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We must use the outrage to work together to change the story

August 07 2018 By Patty Kinnersly, Our Watch CEO

Last week’s news cycle was dominated by the appalling story of four women, all clearly or apparently cases of homicide. Four more women, dead.

The Age front page Image

While each of these cases is still subject to legal processes, in the three where charges have been laid, the accused was the woman's husband or male partner.

As tragic and distressing as this news is, it is not a shock. These are the latest in at least 39 women who suffered violent deaths in Australia so far this year. As we have seen in the public response to this week’s dreadful news, there is now a tidal wave of anger over this issue. The message from the community is loud and clear: enough is enough.

Our Watch is the national body formed five years ago to tackle the causes of violence against women; to stop this scourge before it happens. We were formed as part of the National Plan to 

Reduce Violence against Women and their Children, and our first act was to evaluate the best national and international research in this area.

The research is absolutely clear: the drivers of violence against women are disrespect towards women, rigid gender stereotypes, male control and power, and social norms and attitudes that condone this violence.

The research suggests that these harmful norms, attitudes and behaviours exist on a wide spectrum – meaning that those sexist, disrespectful jokes and comments do matter; that put-downs and controlling behaviour do cause harm, and that these all contribute to an environment in which men's violence against women is more likely.

In my work, I travel around Australia having conversations about these issues with people in various workplaces including schools, universities, sporting groups, corporate and political settings, and there is a genuine appetite for change. People are saying: “what can we do, how can we stop this?”

Our Watch is working on a number of fronts, we’re talking to children, teenagers and young adults about respectful relationships, we’re working with sporting codes to build their capacity to prevent violence against women, and we’re partnering with media to improve the reporting of this violence. 

We want to see reporting that names violence against women, that puts each case in a broader context, and that assures survivors of this violence that when they tell their stories they will be believed, respected and supported.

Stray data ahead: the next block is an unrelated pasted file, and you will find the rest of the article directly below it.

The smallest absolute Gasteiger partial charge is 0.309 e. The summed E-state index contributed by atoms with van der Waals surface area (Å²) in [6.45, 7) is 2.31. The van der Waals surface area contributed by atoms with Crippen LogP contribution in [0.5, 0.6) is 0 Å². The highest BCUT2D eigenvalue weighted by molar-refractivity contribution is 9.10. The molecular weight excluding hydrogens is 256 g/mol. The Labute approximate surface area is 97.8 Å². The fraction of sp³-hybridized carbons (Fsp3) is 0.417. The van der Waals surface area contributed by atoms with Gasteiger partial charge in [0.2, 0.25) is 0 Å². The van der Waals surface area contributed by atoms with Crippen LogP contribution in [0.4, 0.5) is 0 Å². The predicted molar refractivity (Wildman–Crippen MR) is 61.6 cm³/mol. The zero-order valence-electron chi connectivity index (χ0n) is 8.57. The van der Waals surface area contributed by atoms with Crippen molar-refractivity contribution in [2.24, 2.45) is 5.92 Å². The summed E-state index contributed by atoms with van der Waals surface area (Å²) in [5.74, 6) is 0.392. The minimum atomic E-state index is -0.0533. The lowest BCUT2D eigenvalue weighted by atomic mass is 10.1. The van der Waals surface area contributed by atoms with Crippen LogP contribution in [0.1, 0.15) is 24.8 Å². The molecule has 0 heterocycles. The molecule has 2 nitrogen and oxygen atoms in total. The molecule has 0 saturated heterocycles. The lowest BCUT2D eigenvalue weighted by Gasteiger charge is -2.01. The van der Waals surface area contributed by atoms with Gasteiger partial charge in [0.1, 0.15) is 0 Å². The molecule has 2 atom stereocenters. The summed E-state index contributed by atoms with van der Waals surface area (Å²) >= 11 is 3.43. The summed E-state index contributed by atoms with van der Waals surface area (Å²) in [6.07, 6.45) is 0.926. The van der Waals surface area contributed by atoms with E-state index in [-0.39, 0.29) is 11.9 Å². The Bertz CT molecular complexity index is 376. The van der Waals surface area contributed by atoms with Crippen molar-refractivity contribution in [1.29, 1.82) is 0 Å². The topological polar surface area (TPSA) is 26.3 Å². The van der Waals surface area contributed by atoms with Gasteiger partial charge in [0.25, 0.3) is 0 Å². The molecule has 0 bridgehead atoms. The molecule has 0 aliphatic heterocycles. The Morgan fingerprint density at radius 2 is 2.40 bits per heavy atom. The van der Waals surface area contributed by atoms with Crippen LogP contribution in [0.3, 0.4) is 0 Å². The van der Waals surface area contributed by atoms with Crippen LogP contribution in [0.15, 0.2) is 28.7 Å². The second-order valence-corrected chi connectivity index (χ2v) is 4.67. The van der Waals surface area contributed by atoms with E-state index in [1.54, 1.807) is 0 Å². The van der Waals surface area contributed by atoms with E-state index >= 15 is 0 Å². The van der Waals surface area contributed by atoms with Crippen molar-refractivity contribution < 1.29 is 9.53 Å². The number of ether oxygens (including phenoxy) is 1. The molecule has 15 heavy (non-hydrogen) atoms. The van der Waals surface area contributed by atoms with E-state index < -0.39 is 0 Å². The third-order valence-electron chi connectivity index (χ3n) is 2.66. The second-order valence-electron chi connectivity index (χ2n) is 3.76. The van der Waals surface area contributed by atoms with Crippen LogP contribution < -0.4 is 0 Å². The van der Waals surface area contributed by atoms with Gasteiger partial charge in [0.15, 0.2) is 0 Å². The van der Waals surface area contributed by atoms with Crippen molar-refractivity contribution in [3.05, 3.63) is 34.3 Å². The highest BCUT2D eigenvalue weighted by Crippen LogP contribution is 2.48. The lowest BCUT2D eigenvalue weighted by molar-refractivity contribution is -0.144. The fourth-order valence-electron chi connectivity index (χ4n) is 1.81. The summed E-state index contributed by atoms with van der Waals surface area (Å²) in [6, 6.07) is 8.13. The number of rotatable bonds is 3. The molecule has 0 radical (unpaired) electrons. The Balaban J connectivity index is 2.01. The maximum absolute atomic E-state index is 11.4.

While this week’s news was distressing and unacceptable, progress is being made and the Australian community has never been more united in supporting the need for change. 

But we know that changing attitudes, behaviours and social norms is a challenging and long-term process. It will only be achieved by the whole community working together. 

We endorse the comments by the Victorian Coroner, Judge Sara Hinchey this week, calling for a systemic review of family violence homicides where there had been previous family violence and for an annual review of the adequacy of resources and funding for family violence support services.
Social change takes time, but Australia has a proven track record. When we saw that too many people were dying from smoking-related illnesses, the Quit campaign made huge progress; when we understood the role of alcohol in road accidents and deaths, road safety campaigns were powerfully effective. 

In similar ways, we can work to prevent violence against women. But to do this we must tackle its underlying drivers. 

This means that we must have some tough conversations - about men and masculinity, about gendered power imbalances, and patterns of abuse and control. And about how we can all promote, and support relationships based on respect and equality.

As a whole community, we understand that violence against women is an unacceptable national crisis and that there can never be any excuses for this violence. We can and must work together to change this story.